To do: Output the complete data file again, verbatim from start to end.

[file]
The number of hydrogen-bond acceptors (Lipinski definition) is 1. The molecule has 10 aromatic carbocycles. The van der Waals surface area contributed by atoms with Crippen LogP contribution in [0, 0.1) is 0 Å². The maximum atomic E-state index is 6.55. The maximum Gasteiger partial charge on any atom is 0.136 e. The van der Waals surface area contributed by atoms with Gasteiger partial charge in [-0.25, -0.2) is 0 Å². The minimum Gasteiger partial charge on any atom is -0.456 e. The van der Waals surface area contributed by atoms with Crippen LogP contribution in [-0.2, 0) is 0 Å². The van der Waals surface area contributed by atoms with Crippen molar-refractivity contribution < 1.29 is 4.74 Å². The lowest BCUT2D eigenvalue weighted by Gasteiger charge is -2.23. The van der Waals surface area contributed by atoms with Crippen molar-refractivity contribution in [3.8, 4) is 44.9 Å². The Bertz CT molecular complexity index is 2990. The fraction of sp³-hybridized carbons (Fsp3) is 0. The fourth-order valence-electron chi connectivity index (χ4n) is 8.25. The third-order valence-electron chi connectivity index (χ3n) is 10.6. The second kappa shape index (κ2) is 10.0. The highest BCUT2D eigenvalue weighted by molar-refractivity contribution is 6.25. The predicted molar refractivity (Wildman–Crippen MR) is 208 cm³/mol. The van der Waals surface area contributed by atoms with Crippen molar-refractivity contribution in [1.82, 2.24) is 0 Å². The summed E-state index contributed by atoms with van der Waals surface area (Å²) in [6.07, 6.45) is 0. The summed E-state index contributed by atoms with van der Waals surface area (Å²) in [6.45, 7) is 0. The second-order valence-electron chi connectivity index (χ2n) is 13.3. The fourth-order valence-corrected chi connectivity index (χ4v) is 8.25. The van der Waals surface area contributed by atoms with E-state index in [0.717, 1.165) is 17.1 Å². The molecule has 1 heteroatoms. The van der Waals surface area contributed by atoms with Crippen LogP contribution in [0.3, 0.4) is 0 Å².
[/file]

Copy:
The number of hydrogen-bond acceptors (Lipinski definition) is 1. The molecule has 10 aromatic carbocycles. The van der Waals surface area contributed by atoms with Crippen LogP contribution in [0, 0.1) is 0 Å². The maximum atomic E-state index is 6.55. The maximum Gasteiger partial charge on any atom is 0.136 e. The van der Waals surface area contributed by atoms with Gasteiger partial charge in [-0.25, -0.2) is 0 Å². The minimum Gasteiger partial charge on any atom is -0.456 e. The van der Waals surface area contributed by atoms with Crippen LogP contribution in [-0.2, 0) is 0 Å². The van der Waals surface area contributed by atoms with Crippen molar-refractivity contribution < 1.29 is 4.74 Å². The lowest BCUT2D eigenvalue weighted by Gasteiger charge is -2.23. The van der Waals surface area contributed by atoms with Crippen molar-refractivity contribution in [3.8, 4) is 44.9 Å². The Bertz CT molecular complexity index is 2990. The fraction of sp³-hybridized carbons (Fsp3) is 0. The fourth-order valence-electron chi connectivity index (χ4n) is 8.25. The third-order valence-electron chi connectivity index (χ3n) is 10.6. The second kappa shape index (κ2) is 10.0. The highest BCUT2D eigenvalue weighted by molar-refractivity contribution is 6.25. The predicted molar refractivity (Wildman–Crippen MR) is 208 cm³/mol. The van der Waals surface area contributed by atoms with Crippen molar-refractivity contribution in [1.82, 2.24) is 0 Å². The summed E-state index contributed by atoms with van der Waals surface area (Å²) in [6.07, 6.45) is 0. The summed E-state index contributed by atoms with van der Waals surface area (Å²) in [6.45, 7) is 0. The second-order valence-electron chi connectivity index (χ2n) is 13.3. The fourth-order valence-corrected chi connectivity index (χ4v) is 8.25. The van der Waals surface area contributed by atoms with E-state index in [0.717, 1.165) is 17.1 Å². The molecule has 1 heteroatoms. The van der Waals surface area contributed by atoms with Crippen LogP contribution in [0.3, 0.4) is 0 Å².